If the aging Mayweather comes back — which some expect is just a matter of time — what fighters stand the best chance at getting another crack at him?
The man is 42 years old and has done more than enough to bolster a pretty majestic legacy, which was set up by a work ethic, skill set, and ambition package that has some folks pondering whether, indeed, he could be the Greatest of All-Time.
We will leave that discussion to another time, place, and other persons, but Floyd Mayweather is still relevant, even though he hasn’t fought a true pugilism professional since Sept. 2015.
Yeah, Conor McGregor almost counts, and Tenshin Nasukawa doesn’t.
Mayweather is older, but that hasn’t lessened his name being brought up by people who want to fight him, and promoters who’d like to help facilitate that faceoff.
A few days ago it was Oscar De La Hoya talking about the oodles of money that a Floyd versus Canelo Alvarez rematch would do. Yesterday, McGregor weighed in.
Talk of rematches is in the air. Manny Pacquiao would dig another crack at Floyd, this time without a broken wing, and Conor McGregor hasn’t and will not attract the kind of purse versus anyone else that a Mayweather rematch could summon.
Let’s look at potential rematches, shall we, and rank them from least to most likely to occur.
5) Marcos Maidana
Maidana walked away from the sport and enjoyed time puffing stogies and enjoying not having to put the brakes on at the dinner table. But no buzz beats imposing your will on another man and then having the crowd of 15,000 chant your name in appreciation. Maidana has started training, trimming down from the 200-plus pound mark, since announcing last month he’d be coming back after last fighting in Sept. 2014, against, you guessed it, Floyd Mayweather. Maidana vs Floyd would be a re-rematch, but very likely won’t occur, because Floyd handled him with ease in their sequel to a clash four months prior. He has a name, and, we suppose, could serve as a rust-shedder foe if Floyd wanted to do that — but why take the risk of doing that and maybe messing up a fight against someone who’d garner him that coveted Buffett-sized check? Chances of this happening: 5%
4) Oscar De La Hoya
Stranger things have happened than seeing Floyd and Oscar re-acquainting themselves after last combating each other in 2007. That one — which grossed about $165 million — was close enough to have people convinced a rematch could be something other than a runaway Mayweather win. Judges saw an 8-4, 7-5, and 7-5 bout. And don’t think this rematch hasn’t been talked about and pondered every single year since they did it in 2007, and lately, too. That’s because every now and again, Oscar gets the itch to do it again, glove up, which he last did in Dec. 2008 against Manny Pacquaio. Chances of this happening: 8.5%
3) Canelo Alvarez
Mayweather put on a master class performance when he bettered young Canelo in 2013. No matter what CJ Ross said, the Mexican got handled and with zero doubt, too. But that was then, and this is now, and now, Canelo is the lead dog driver of the sport. He’s in his athletic prime and same goes for his sense of self. He’d love another chance, without being weight drained, at an older Mayweather, with the reflexes that have dimmed. Their tango was at the time the highest-grossing pay-per-view fight of all time, generating $150 million in revenue from 2.2 million pay-per-view buys, if you recall. Would Floyd take that risk? Rhetorical question. Not unless his grasp of calculus has changed — Mayweather knows what he’s lost and there is a reason he’s not put himself in with a young gun, a Spence or Thurman or what have you, because he wants to know he will get the W, not strongly suspect. And at this point, he cannot know that he’d beat Canelo at 154 pounds, which I think is the lowest the Mexican would fight. Chances of this happening: 10%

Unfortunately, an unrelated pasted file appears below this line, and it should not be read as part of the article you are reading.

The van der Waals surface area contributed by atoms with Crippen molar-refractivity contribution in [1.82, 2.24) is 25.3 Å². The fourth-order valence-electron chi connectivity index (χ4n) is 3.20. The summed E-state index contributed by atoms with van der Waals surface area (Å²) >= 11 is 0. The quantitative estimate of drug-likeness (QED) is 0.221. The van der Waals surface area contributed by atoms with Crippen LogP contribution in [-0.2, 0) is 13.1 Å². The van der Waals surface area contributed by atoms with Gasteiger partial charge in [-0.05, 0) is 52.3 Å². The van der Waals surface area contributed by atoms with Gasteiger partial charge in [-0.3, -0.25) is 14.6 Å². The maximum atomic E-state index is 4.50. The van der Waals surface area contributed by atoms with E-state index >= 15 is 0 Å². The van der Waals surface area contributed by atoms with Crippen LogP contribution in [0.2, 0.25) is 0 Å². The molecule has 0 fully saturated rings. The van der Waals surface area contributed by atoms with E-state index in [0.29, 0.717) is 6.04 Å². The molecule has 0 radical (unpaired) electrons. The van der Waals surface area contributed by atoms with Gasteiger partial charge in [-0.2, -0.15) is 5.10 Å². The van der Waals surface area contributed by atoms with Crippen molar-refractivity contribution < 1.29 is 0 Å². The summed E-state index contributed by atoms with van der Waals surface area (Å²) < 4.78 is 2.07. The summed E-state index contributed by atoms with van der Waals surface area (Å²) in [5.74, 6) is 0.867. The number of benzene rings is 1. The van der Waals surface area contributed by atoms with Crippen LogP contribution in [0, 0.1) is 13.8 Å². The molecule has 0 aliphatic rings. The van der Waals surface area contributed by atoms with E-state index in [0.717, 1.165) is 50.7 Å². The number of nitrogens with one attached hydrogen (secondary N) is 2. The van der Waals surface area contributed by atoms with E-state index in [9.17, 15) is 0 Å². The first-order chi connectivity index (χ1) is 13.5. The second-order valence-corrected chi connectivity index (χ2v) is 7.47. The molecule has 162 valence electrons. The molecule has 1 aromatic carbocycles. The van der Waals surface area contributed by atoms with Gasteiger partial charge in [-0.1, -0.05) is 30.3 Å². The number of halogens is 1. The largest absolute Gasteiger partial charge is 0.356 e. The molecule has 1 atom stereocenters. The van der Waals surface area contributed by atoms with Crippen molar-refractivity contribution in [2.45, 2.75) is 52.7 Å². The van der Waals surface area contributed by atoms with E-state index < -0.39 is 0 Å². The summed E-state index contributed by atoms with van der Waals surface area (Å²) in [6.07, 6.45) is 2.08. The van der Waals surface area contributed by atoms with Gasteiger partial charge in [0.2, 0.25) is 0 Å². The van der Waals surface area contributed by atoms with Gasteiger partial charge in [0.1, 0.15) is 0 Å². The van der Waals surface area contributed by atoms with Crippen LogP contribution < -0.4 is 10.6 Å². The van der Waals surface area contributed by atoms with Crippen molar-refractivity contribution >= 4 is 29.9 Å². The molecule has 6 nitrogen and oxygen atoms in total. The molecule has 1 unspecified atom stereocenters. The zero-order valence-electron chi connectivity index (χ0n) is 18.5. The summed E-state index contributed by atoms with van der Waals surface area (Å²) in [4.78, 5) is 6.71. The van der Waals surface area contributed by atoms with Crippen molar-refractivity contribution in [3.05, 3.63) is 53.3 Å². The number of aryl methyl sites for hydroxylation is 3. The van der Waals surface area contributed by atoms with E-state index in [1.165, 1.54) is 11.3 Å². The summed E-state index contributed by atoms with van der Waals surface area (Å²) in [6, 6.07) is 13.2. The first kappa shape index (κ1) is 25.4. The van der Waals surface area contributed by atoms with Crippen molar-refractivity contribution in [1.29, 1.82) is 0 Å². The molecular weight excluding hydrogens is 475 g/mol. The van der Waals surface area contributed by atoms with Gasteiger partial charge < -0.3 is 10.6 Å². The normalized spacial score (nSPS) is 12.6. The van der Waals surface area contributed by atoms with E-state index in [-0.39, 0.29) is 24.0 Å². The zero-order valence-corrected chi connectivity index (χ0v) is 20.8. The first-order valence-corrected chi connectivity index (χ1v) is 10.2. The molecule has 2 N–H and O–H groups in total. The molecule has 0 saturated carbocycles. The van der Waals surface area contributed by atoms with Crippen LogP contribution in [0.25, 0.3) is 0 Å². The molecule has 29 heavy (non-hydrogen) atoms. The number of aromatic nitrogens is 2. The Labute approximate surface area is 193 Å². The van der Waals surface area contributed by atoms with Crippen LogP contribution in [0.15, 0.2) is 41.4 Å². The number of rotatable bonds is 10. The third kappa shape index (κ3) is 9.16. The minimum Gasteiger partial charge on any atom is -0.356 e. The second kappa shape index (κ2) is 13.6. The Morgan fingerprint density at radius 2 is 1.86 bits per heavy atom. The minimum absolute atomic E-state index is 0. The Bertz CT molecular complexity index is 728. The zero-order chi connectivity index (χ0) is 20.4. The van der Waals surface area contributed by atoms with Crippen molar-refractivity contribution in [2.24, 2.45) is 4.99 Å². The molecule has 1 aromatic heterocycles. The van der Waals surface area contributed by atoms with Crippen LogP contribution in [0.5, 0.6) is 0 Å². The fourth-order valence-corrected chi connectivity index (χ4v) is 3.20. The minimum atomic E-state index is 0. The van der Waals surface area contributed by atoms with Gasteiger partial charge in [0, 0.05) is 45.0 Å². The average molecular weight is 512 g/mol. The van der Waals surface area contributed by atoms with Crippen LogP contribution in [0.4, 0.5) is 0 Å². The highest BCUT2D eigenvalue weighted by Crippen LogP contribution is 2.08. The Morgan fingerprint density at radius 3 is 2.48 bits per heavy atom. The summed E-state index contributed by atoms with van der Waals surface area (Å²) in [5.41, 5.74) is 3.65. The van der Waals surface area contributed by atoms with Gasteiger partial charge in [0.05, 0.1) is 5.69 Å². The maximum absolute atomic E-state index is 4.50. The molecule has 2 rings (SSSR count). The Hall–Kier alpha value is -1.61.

2) Conor McGregor
The Irishman is best shit talker in maybe all sports, and he managed to talk his way into a novelty rumble with Floyd in 2017, despite having a 0-0 pro boxing record. Their fight was close enough to have people able to be convinced that the UFCer could do better against a rustier Floyd: he’d grab a flashy name trainer, train at altitude, and Floyd would suggest that he’d diminished enough to give Conor a chance to beat him. Now, did Floyd, who made maybe $275 million for this spectacle, carry Conor the first time around in order to prop up the prospects of a rematch? I wouldn’t bet against it. Chances of this happening: 30%
1) Manny Pacquiao
Ya think the possibility of a rematch with Floyd had something to do with the Senator signing on with Al Haymon? Another rhetorical question. The 2015 super fight broke every financial boxing record, including doing 4.6 million PPV buys and more than $600 million in gross revenue across all revenue streams. So, my question would be when, not if, almost. But almost is with a capital A when we are where we are: Manny is 40, and he’s taking a large risk that his aura is too flat if he takes a summer fight, against a B-plus or higher grade foe, and loses or looks sub-optimal. My guess is he gets matched smartly, so the opening is there for Floyd to hit play, when he decides to un-unretire again. Chances of this happening: 75%
Those percentages, the reason they may not be higher is this: Floyd is now thinking far outside the box. His wheels are always turning, and if something pops up, a mixed rules match or whatever, he would latch on to that if the pot could be built up to the right size.
Readers, you weigh in. Will one of these sequels occur? Or will Floyd zag, and do something else entirely? Talk to me!
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